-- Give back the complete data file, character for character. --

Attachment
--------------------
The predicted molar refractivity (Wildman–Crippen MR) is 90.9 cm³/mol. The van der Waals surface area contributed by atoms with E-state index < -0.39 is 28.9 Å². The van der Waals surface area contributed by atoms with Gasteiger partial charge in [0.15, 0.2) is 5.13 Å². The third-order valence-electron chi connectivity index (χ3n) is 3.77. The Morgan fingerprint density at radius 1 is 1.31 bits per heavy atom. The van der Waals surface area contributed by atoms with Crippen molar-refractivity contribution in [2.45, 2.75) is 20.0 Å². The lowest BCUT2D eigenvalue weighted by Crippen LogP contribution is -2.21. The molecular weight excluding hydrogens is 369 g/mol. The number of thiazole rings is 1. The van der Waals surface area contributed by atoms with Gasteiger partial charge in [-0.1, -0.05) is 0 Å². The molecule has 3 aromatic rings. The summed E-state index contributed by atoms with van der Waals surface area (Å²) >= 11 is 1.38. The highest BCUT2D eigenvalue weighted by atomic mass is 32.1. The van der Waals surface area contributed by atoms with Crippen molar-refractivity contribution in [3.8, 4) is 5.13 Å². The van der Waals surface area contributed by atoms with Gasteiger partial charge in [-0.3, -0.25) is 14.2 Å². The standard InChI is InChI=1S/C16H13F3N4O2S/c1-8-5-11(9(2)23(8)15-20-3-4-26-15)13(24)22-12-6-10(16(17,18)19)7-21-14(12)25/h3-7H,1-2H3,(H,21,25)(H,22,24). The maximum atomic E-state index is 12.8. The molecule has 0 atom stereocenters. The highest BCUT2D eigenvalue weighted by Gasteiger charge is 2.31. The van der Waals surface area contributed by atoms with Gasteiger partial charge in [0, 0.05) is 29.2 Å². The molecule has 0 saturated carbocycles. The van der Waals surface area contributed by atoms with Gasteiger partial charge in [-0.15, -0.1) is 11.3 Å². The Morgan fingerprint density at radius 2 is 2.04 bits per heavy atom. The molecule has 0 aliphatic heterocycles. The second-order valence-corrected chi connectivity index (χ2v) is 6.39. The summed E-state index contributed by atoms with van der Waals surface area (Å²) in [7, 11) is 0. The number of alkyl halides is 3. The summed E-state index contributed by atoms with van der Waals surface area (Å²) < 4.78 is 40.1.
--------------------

The predicted molar refractivity (Wildman–Crippen MR) is 90.9 cm³/mol. The van der Waals surface area contributed by atoms with E-state index < -0.39 is 28.9 Å². The van der Waals surface area contributed by atoms with Gasteiger partial charge in [0.15, 0.2) is 5.13 Å². The third-order valence-electron chi connectivity index (χ3n) is 3.77. The Morgan fingerprint density at radius 1 is 1.31 bits per heavy atom. The van der Waals surface area contributed by atoms with Crippen molar-refractivity contribution in [2.45, 2.75) is 20.0 Å². The lowest BCUT2D eigenvalue weighted by Crippen LogP contribution is -2.21. The molecular weight excluding hydrogens is 369 g/mol. The number of thiazole rings is 1. The van der Waals surface area contributed by atoms with Gasteiger partial charge in [-0.1, -0.05) is 0 Å². The molecule has 3 aromatic rings. The summed E-state index contributed by atoms with van der Waals surface area (Å²) >= 11 is 1.38. The highest BCUT2D eigenvalue weighted by atomic mass is 32.1. The van der Waals surface area contributed by atoms with Crippen molar-refractivity contribution in [3.8, 4) is 5.13 Å². The van der Waals surface area contributed by atoms with Gasteiger partial charge in [-0.3, -0.25) is 14.2 Å². The standard InChI is InChI=1S/C16H13F3N4O2S/c1-8-5-11(9(2)23(8)15-20-3-4-26-15)13(24)22-12-6-10(16(17,18)19)7-21-14(12)25/h3-7H,1-2H3,(H,21,25)(H,22,24). The maximum atomic E-state index is 12.8. The molecule has 0 atom stereocenters. The highest BCUT2D eigenvalue weighted by Gasteiger charge is 2.31. The van der Waals surface area contributed by atoms with Gasteiger partial charge in [0, 0.05) is 29.2 Å². The molecule has 0 saturated carbocycles. The van der Waals surface area contributed by atoms with Gasteiger partial charge in [-0.15, -0.1) is 11.3 Å². The Morgan fingerprint density at radius 2 is 2.04 bits per heavy atom. The molecule has 0 aliphatic heterocycles. The second-order valence-corrected chi connectivity index (χ2v) is 6.39. The summed E-state index contributed by atoms with van der Waals surface area (Å²) in [7, 11) is 0. The number of alkyl halides is 3. The summed E-state index contributed by atoms with van der Waals surface area (Å²) < 4.78 is 40.1.